ILLINOIS WATER SUPPLY

ILLINOIS WATER SUPPLY

In Illinois there are about 332 municipal water works systems. About 79 per cent, of the cities and villages of 1,000 or more are provided with public water supplies. Not including Chicago, the aggregate population of these towns having water works is slightly over 1,630,000. The majority of these supplies are derived from wells, but over 40 per cent, of this population is supplied with surface water. Chicago, which pumps its supply from Lake Michigan, is left out of consideration in compiling the accompanying data for the reason that its great size would tend toward distortion of general averages and conclusions relative to the numerous small supplies. The character of the supply chosen by a town in Illinois depends largely upon the section of the state the town happens to occupy. In a general way, a good supply can most economically be obtained from wells, but in some regions ground water is to be had only in very limited quantities or is found to be of inferior quality from a mineral standpoint. Along the shores of Lake Michigan, comparatively good well water is to be had in deep drillings, but in only one instance, namely, Lake Bluff, has a town such a source of supply in preference to the lake. In the northern quarter of the state good supplies are to be had from the St. Peter’s and Potsdam sandstone. The former ranges in depth from about 600 to 1,500 feet, while the latter is usually at a depth of 300 to 500 feet below the St. Peter’s. In the central part of the state, wells drilled to these strata usually yield very highly mineralized water, frequently charged with hydrogen sulphide. Central Illinois, however, is favored with having a heavy deposit of drift which yields an abundant supply of water in most localities. But these deposits of water-bearing gravel arc also limited in extent. In a general way to the south of a line running east and west through Champaign, water is seldom obtainable in large quantities from either deep rock or drift wells and such ground water as is found is usually very hard. Exceptions to this rule exist near the southern extremity of the state, exemplified by Anna and Mounds, where excellent supplies are obtained from deep drillings in limestone. But it is frequently the case that there is practically no choice but to adopt a surface supply in southern Illinois. All Illinois ground waters are comparatively hard, seldom having less than 300 parts per million of dissolved solids. For small communities this water, when obtainable, is, however, often preferable to a surface supply. There is no surface water in the state, except Lake Michigan at a distance of five miles or over from shore, that is satisfactory for domestic uses at all times without purification. All surface supplies are subject to more or less pollution and there are hardly any that are not excessively turbid at times. From investigations made, it has been found that out of about 332 cities and villages having public water supplies. 41.5 per cent, of their population is supplied with water of surface origin. About 73.4 per cent, of the population using surface water is supplied with water treated in some manner for the purpose of clarifying or sterilizing the supply. The effectiveness of these treatment processes, of course, varies widely. In a large number of towns using surface water, the principal value of the supply is considered to lie in its use for fire protection. Most of the older towns of the state at some distance from Chicago began with a general use of private wells and they have been slow to give them up following the installation of municipal supplies. The unpurified supplies of southern. Illinois seems to he very little used for drinking purposes, and only to a limited extent for other domestic uses, which is not surprising, considering their frequently high turbidity. The smaller communities on the North. Shore taking their supplies from Lake Michigan use the water very extensively, notwithstanding its unsatisfactory quality. This is probably due to the fact that these populations are made up of people who have always lived in cities and demand such conveniences as public water supplies and indoor plumbing.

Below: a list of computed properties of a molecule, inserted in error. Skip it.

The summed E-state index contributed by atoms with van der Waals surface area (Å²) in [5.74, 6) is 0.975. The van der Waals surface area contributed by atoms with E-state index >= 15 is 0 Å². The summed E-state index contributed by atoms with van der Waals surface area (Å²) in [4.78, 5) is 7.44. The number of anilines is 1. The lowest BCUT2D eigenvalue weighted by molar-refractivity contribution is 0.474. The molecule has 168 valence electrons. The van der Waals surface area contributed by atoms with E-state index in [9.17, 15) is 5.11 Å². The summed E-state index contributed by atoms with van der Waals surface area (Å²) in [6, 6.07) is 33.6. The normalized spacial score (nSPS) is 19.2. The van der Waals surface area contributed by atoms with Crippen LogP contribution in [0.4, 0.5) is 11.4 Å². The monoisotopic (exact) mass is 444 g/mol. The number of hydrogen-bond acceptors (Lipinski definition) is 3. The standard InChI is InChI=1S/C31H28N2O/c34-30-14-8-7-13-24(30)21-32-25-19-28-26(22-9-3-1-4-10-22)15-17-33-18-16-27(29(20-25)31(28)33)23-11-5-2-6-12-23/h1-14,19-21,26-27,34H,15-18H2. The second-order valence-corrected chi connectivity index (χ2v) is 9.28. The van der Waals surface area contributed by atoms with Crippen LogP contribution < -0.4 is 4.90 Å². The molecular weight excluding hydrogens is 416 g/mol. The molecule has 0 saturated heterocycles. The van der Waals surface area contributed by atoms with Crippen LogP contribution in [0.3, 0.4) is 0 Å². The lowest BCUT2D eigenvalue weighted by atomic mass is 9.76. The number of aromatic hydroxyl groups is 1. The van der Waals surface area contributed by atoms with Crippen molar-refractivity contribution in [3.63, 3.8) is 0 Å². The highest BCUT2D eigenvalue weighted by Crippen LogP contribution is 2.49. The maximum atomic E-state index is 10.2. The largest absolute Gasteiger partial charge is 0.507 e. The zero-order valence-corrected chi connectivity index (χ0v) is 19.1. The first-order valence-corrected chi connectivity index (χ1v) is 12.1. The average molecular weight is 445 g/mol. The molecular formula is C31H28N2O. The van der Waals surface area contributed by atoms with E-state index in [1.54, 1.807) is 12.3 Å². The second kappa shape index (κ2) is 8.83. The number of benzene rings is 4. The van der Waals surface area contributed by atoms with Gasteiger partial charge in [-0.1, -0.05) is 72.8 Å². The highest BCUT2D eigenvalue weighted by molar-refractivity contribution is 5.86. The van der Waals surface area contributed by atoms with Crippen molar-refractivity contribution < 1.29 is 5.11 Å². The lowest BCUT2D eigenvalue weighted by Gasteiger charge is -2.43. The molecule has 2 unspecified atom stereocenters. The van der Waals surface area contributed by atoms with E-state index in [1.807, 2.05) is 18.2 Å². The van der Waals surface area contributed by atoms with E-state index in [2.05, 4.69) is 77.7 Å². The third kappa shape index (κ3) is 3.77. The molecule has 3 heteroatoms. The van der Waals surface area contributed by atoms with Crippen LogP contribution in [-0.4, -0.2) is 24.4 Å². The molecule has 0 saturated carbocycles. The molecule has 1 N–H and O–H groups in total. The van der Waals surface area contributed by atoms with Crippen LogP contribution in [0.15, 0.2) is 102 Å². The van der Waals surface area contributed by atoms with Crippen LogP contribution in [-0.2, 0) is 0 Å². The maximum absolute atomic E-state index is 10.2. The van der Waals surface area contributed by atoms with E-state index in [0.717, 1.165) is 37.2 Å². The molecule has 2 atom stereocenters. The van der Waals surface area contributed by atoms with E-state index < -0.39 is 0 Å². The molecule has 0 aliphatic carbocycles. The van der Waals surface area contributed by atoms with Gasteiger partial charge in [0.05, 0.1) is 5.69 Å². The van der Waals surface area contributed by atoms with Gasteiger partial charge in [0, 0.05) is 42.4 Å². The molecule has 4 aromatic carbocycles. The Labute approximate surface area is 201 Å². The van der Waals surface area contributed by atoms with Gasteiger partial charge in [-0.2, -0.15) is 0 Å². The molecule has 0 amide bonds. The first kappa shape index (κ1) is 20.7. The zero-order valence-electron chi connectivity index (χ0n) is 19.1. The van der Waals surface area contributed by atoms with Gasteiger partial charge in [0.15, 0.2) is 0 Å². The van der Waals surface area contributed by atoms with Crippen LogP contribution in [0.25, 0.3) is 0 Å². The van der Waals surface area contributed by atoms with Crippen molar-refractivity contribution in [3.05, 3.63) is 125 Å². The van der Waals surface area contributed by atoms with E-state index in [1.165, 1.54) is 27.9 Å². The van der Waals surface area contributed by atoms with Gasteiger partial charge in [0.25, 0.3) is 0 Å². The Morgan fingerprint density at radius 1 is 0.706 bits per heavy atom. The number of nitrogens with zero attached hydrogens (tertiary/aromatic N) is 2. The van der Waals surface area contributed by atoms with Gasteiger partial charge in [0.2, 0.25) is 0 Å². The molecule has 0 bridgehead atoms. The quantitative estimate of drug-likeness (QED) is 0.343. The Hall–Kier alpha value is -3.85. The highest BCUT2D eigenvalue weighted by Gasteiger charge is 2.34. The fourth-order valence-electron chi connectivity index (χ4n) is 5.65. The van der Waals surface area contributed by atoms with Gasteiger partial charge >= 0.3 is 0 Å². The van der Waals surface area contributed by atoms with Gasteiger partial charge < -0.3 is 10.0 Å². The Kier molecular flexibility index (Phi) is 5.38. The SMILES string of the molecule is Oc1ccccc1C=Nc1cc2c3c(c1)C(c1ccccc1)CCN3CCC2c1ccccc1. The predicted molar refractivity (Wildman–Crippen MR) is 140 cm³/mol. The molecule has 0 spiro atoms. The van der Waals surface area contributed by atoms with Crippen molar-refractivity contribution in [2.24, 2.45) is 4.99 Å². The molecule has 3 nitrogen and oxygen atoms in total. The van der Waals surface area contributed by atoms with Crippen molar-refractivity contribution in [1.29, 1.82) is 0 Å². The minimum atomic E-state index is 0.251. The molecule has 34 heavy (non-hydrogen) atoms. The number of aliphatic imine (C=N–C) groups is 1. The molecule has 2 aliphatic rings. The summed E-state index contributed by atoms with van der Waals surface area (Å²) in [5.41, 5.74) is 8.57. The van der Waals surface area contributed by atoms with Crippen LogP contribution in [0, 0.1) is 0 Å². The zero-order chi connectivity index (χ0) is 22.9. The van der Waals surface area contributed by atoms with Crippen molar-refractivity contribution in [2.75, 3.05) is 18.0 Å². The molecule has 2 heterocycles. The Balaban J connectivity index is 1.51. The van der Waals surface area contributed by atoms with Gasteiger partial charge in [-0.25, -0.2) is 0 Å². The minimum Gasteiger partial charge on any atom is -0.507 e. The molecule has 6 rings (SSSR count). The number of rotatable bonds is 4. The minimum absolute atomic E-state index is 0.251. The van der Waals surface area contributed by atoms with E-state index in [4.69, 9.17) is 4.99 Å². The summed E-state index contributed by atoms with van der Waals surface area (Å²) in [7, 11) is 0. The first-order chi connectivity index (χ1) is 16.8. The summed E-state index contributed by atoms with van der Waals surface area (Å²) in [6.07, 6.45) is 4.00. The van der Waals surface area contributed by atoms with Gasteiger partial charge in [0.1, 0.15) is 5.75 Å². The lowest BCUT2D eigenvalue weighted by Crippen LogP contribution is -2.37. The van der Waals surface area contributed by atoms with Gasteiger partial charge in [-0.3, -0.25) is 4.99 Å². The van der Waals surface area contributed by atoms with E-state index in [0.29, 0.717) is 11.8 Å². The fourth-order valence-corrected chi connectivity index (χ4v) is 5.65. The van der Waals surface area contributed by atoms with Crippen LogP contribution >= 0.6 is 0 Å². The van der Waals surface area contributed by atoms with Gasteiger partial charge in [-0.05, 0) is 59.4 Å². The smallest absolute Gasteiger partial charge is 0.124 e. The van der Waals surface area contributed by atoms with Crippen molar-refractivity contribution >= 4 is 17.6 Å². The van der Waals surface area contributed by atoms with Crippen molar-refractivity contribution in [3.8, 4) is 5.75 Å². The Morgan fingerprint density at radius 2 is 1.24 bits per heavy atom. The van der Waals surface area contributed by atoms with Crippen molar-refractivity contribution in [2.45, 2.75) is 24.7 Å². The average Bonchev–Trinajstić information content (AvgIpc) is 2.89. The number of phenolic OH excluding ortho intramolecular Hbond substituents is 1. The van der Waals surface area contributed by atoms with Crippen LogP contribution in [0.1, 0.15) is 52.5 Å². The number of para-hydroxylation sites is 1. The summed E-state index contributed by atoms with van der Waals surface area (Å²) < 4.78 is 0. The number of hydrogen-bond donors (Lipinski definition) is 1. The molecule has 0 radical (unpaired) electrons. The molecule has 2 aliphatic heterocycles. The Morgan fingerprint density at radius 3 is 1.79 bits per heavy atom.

• Reprinted from Illinois State Water Survey Bulletin.

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